Technology in Agriculture : Our journey to the smart village – I

Technology in agriculture – Towards the smart village

Discover Mbankomo

For several months now, Kongossa Technology has initiated a smart city project with multiple test sites in Cameroon. As part the initial phase of this project, I visited Cameroon on one of the project’s pilot site: Mbankomo.

Mbankomo is a township of Cameroon located in the Center region at 25 km south-west of Yaoundé, the capital city. It is also a district of the department of Méfou-et-Akono. Mbankomo is home to the Mbankomo Academic Sports Center. Mbankomo takes its name from Mount Mbankomo; a chain of rocky hills stretching from Eloumden to Zok-Yie via Okong, Nkomekui and Messebe.

Uninhabited then, the site of the current Mbankomo City becomes a place of exploitation of tobacco and banana on the arrival of the Germans (around 1900). It was only when the Germans departed, after World War I that the ethnic groups Mvog Fouda and Tsoung Mballa settled in a progressive manner. The main activity of the population is then agriculture. It is the bill No. 59/44 of June 17th 1959 which will establish the municipality of Mbankomo. However, the district of Mbankomo was only founded from March 13th 1974. Thus, as soon as the local population settled in, so did the Catholic Church in 1952. Then was the creation of the primary school in 1955, followed by the police station in 1978, and the highway in 1982.

The decision to have one of our sites in this region can be explained by its geographical position. It is located at the entrance of Yaoundé (about 22 km) and on the road that leads to the economic capital, Douala. In addition, agriculture also occupies a prominent position:

It occupies more than 90 to 95% of the working population. Being a subsistence-oriented agriculture, it concentrates particularly on food crops and more specifically on cassava which holds the high ground. Indeed, cassava remains the most cultivated on an individual scale as well as by agricultural associations, ranging from one to twenty five hectares of land; Other crops (nonetheless important) are cocoyam, plantain, corn, peanut, sweet potato, Yam, Tomato, and even Non-Timer Forest Products (NTFP) such as cola, wild mango, hazelnuts, and others. It should be noted that these cultures are mostly the prerogative of women who invest in such massively. In regards to cash crops, we have cocoa, palm oil tree, and fruit trees. This activity remains carried out mostly by women and elites. Source: CVUC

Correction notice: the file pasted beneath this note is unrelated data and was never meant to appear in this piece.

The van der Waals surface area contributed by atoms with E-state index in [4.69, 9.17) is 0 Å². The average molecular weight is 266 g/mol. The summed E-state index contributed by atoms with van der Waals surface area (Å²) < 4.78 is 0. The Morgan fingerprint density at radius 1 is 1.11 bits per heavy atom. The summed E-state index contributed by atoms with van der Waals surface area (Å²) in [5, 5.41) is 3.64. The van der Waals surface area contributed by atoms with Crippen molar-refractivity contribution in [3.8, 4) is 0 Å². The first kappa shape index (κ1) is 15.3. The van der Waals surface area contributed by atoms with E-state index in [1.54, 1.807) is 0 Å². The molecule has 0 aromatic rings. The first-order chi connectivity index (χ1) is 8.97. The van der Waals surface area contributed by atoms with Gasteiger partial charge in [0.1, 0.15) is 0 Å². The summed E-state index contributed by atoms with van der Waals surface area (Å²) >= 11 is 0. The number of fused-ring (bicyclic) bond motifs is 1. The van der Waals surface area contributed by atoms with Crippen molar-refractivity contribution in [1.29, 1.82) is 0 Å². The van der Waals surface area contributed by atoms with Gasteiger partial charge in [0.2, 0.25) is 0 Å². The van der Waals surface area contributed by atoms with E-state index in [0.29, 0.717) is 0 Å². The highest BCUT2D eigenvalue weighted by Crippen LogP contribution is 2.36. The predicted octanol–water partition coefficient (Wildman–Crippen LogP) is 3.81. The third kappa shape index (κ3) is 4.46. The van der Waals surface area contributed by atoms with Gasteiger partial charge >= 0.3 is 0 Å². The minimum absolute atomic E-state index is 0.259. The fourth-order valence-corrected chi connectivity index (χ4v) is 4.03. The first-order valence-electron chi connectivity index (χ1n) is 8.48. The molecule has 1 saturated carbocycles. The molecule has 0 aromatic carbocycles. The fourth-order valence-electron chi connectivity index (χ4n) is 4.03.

Plantation à Mbankomo cameroun

The first on-site mission

It has been 3 days since I was in Cameroon and one of my main objectives was to visit our “test site” located in Mbankomo, about 20 km from Yaoundé (at least I thought). For the record, we had to manage everything from Canada, thanks to the ground work of our local manager Eric K. So this trip was quite exciting for me: I was finally going to see the result of several hours of work and cogitation.

Before reporting on the journey, it is important to understand what Mbankomo represents: Mbankomo is our mini lab; it is the place where we want to test all our agricultural and ecological experiences before applying them to our “smart village”; this is the place where we test our vision.

To get there Eric and Christian (the driver who had already made this trip prior), required that we travel with a SUV due to the state of the road. In theory the trip is supposed to last 20 minutes, but the village where our “lab” is located is rather 20 minutes from Mbankomo. We arrived on site in a good mood and dazzled by the beautiful scenery and fresh air. We went to meet Bernard, the person who is looking after our equipment. The storage, made of local material, was one of my favorite sights. Our site was located just behind, so we went right away.

Plantation de plantain au Cameroun

The machetes we grabbed in the storage were proven useful because the trail was dotted with tall grass that had to be pushed aside to advance. In front of us I could see the land that we had started to exploit for less than 4 months; one hectare of plantain and some cocoa stalks. You could see the seeded plants and traffic was fairly easy as the site had been cleaned recently. After 40 minutes on site, walking and asking questions, we went back to Bernard’s courtyard.

The evidences which were imposed on us after all my questions were those that our executive team had already detected: it was imperative to have a permanent presence on this site and build our green house as quickly as possible.

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